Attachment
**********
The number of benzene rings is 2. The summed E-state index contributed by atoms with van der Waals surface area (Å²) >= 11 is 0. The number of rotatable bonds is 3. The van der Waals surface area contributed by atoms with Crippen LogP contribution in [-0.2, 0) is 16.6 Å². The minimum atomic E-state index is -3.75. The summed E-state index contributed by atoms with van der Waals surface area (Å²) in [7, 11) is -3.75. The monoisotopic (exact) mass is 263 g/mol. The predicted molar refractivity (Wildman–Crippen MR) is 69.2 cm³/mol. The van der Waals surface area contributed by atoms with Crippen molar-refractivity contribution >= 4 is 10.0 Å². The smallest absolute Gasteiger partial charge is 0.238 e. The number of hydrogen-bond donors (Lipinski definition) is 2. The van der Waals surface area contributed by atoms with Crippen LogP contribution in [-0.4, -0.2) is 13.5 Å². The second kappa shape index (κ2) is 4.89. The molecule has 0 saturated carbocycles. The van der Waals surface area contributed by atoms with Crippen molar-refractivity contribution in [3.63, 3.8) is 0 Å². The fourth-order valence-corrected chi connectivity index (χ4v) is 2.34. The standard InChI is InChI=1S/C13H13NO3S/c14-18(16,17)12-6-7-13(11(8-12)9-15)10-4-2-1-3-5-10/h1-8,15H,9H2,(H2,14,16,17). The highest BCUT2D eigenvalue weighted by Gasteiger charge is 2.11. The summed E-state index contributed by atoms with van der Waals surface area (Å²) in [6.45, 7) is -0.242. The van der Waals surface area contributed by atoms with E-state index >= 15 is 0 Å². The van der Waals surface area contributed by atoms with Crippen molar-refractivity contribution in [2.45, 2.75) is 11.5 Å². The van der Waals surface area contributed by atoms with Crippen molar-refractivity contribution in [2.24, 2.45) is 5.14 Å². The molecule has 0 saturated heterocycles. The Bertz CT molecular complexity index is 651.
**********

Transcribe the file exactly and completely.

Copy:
The number of benzene rings is 2. The summed E-state index contributed by atoms with van der Waals surface area (Å²) >= 11 is 0. The number of rotatable bonds is 3. The van der Waals surface area contributed by atoms with Crippen LogP contribution in [-0.2, 0) is 16.6 Å². The minimum atomic E-state index is -3.75. The summed E-state index contributed by atoms with van der Waals surface area (Å²) in [7, 11) is -3.75. The monoisotopic (exact) mass is 263 g/mol. The predicted molar refractivity (Wildman–Crippen MR) is 69.2 cm³/mol. The van der Waals surface area contributed by atoms with Crippen molar-refractivity contribution >= 4 is 10.0 Å². The smallest absolute Gasteiger partial charge is 0.238 e. The number of hydrogen-bond donors (Lipinski definition) is 2. The van der Waals surface area contributed by atoms with Crippen LogP contribution in [-0.4, -0.2) is 13.5 Å². The second kappa shape index (κ2) is 4.89. The molecule has 0 saturated carbocycles. The van der Waals surface area contributed by atoms with Crippen molar-refractivity contribution in [3.63, 3.8) is 0 Å². The fourth-order valence-corrected chi connectivity index (χ4v) is 2.34. The standard InChI is InChI=1S/C13H13NO3S/c14-18(16,17)12-6-7-13(11(8-12)9-15)10-4-2-1-3-5-10/h1-8,15H,9H2,(H2,14,16,17). The highest BCUT2D eigenvalue weighted by Gasteiger charge is 2.11. The summed E-state index contributed by atoms with van der Waals surface area (Å²) in [6.45, 7) is -0.242. The van der Waals surface area contributed by atoms with E-state index >= 15 is 0 Å². The van der Waals surface area contributed by atoms with Crippen molar-refractivity contribution in [2.45, 2.75) is 11.5 Å². The van der Waals surface area contributed by atoms with Crippen molar-refractivity contribution in [2.24, 2.45) is 5.14 Å². The molecule has 0 saturated heterocycles. The Bertz CT molecular complexity index is 651.